Major and Minor Chords
We've learned how to construct the major Interval and how to construct the perfect Interval.
Major Third: Distance between the root and (3) degree.
Perfect Fifth Interval: Distance between the root and 5th.
The Major Chord
The major chord is created by combining the major third and perfect intervals.
For example, in C major, a major third interval is from C to E. A perfect interval is from C to G.
Combining these two intervals looks like the following:
C to E and C to G.
Since the root is used in both intervals and can only be played once, the C major chord is:
C + E + G.
The Minor Chord
The minor chord is created just like the major chord. the only difference is that it utilizes a "minor third" interval instead of a "major third" interval (the perfect fifth remains the same).
The minor third is a major third interval squeezed in by a half step. For example, in C major, the major third interval is from C to E.
The minor third simply lowers the E a half step to E flat. a minor third is C to E flat.
Major Third = C - E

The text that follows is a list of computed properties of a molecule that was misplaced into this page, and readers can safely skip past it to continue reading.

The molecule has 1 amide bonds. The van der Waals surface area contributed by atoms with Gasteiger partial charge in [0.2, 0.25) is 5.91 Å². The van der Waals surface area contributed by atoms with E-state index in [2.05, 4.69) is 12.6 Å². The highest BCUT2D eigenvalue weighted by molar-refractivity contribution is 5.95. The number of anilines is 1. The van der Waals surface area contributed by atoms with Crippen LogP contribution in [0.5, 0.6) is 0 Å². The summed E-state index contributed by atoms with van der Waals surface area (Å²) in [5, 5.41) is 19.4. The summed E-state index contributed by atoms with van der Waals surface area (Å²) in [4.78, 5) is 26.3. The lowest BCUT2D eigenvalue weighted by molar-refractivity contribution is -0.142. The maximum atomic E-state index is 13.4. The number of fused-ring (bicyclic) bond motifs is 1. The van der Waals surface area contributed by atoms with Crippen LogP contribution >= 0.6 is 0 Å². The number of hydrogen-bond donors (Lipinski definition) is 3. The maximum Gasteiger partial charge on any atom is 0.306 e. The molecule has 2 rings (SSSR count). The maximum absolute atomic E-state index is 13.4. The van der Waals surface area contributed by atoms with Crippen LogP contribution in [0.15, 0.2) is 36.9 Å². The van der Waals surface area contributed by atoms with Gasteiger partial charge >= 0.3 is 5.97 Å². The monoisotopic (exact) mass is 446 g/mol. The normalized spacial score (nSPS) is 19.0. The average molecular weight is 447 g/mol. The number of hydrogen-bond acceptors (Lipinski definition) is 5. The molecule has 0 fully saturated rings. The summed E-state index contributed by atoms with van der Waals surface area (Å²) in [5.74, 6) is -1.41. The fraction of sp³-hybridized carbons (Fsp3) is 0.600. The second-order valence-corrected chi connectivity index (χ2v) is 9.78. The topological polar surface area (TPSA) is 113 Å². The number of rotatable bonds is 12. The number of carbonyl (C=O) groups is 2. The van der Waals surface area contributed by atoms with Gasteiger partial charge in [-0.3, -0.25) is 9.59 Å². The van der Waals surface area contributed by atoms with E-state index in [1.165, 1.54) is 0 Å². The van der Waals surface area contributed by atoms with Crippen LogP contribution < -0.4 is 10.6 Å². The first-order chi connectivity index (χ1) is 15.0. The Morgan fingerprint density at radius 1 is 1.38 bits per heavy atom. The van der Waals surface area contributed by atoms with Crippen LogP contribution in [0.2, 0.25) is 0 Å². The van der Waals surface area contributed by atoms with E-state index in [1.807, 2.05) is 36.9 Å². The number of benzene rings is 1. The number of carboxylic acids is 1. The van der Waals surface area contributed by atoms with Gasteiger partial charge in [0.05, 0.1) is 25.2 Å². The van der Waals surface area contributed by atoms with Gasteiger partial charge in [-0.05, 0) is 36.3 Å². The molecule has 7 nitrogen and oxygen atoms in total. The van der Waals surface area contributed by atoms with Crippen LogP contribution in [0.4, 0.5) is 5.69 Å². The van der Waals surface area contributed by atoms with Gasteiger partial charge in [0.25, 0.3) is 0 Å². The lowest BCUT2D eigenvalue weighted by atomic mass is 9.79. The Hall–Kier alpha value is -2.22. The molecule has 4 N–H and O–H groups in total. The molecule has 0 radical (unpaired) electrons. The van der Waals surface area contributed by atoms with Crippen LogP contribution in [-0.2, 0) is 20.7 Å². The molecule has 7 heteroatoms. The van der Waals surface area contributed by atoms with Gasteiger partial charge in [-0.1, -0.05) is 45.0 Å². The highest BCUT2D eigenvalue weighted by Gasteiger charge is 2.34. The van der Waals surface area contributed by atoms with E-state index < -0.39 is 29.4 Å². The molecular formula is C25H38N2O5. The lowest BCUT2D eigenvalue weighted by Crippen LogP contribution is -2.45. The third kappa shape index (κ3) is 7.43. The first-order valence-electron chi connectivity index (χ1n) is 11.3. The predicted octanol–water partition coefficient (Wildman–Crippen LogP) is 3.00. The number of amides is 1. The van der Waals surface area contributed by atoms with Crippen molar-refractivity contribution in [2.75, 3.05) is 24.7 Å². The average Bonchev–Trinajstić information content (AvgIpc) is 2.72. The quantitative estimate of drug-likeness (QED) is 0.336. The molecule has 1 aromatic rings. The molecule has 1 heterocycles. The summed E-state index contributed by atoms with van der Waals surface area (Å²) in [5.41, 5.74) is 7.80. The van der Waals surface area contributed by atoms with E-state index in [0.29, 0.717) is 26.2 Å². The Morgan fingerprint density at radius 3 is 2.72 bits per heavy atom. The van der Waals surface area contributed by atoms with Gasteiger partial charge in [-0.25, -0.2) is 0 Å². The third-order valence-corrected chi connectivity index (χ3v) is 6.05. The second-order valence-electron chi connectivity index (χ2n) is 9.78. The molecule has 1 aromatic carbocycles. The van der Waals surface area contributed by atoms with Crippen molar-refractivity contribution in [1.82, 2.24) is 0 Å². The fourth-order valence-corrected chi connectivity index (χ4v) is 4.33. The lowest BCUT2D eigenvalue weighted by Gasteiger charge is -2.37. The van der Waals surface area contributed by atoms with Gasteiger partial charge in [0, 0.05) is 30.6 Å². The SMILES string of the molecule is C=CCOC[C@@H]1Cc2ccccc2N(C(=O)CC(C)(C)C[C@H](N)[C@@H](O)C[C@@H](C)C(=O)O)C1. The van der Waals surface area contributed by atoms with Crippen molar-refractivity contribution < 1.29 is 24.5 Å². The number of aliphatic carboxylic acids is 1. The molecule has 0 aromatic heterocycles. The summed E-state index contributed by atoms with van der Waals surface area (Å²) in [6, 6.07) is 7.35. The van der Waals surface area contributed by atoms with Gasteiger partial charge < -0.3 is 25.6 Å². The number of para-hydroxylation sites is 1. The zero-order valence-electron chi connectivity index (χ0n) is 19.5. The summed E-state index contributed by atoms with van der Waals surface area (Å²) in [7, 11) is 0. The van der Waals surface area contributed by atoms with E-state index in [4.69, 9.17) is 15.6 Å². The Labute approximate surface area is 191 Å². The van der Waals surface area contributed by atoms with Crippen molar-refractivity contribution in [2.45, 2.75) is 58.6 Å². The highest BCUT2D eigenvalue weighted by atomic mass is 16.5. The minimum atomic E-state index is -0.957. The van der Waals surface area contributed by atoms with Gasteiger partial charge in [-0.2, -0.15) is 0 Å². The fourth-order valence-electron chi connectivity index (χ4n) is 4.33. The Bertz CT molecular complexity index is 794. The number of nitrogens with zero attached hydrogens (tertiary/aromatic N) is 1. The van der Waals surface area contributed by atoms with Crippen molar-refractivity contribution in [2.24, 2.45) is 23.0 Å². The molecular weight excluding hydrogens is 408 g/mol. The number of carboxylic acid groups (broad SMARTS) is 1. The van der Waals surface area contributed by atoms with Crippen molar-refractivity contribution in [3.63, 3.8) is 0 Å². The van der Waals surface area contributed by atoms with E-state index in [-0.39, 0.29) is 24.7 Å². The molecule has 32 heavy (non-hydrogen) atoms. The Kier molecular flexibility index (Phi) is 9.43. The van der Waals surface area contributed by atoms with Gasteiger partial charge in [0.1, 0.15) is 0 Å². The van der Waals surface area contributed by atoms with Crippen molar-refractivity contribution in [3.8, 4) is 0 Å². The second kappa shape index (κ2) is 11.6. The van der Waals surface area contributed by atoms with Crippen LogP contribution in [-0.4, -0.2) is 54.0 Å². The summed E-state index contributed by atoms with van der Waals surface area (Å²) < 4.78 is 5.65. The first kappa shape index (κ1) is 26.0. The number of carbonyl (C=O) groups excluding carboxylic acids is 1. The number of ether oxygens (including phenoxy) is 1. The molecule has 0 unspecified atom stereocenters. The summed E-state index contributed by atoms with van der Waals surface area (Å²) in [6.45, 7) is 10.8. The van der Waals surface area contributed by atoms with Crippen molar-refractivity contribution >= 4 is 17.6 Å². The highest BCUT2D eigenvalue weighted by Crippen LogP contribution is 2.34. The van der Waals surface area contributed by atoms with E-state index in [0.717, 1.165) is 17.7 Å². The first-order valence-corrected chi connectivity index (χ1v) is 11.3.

Minor Third = C - Eb
Perfect Fifth = C - G
Combining a Minor third and a Perfect fifth creates a minor chord: C + Eb + G
Take the 1-3-5 of the major scale and play them together. Take the 1-3-5 of the minor scale and play them all together. Try learning the major and minor chords in all 12 keys. Just use the same exact pattern.
Bridge Over Troubled Water
Words and Music by Paul Simon
© 1969 Paul Simon
Moderato, not too fast, like a spiritual
C F C
Here's an advanced chord chart to the song, Bridge Over Troubled Water
If you would like to look into the formation of chords with a music theory resource in your hands, then look into 300pg Piano By Ear Home Study Course
All the best,
"Jazz washes away the dust of everyday life." -- Art Blakey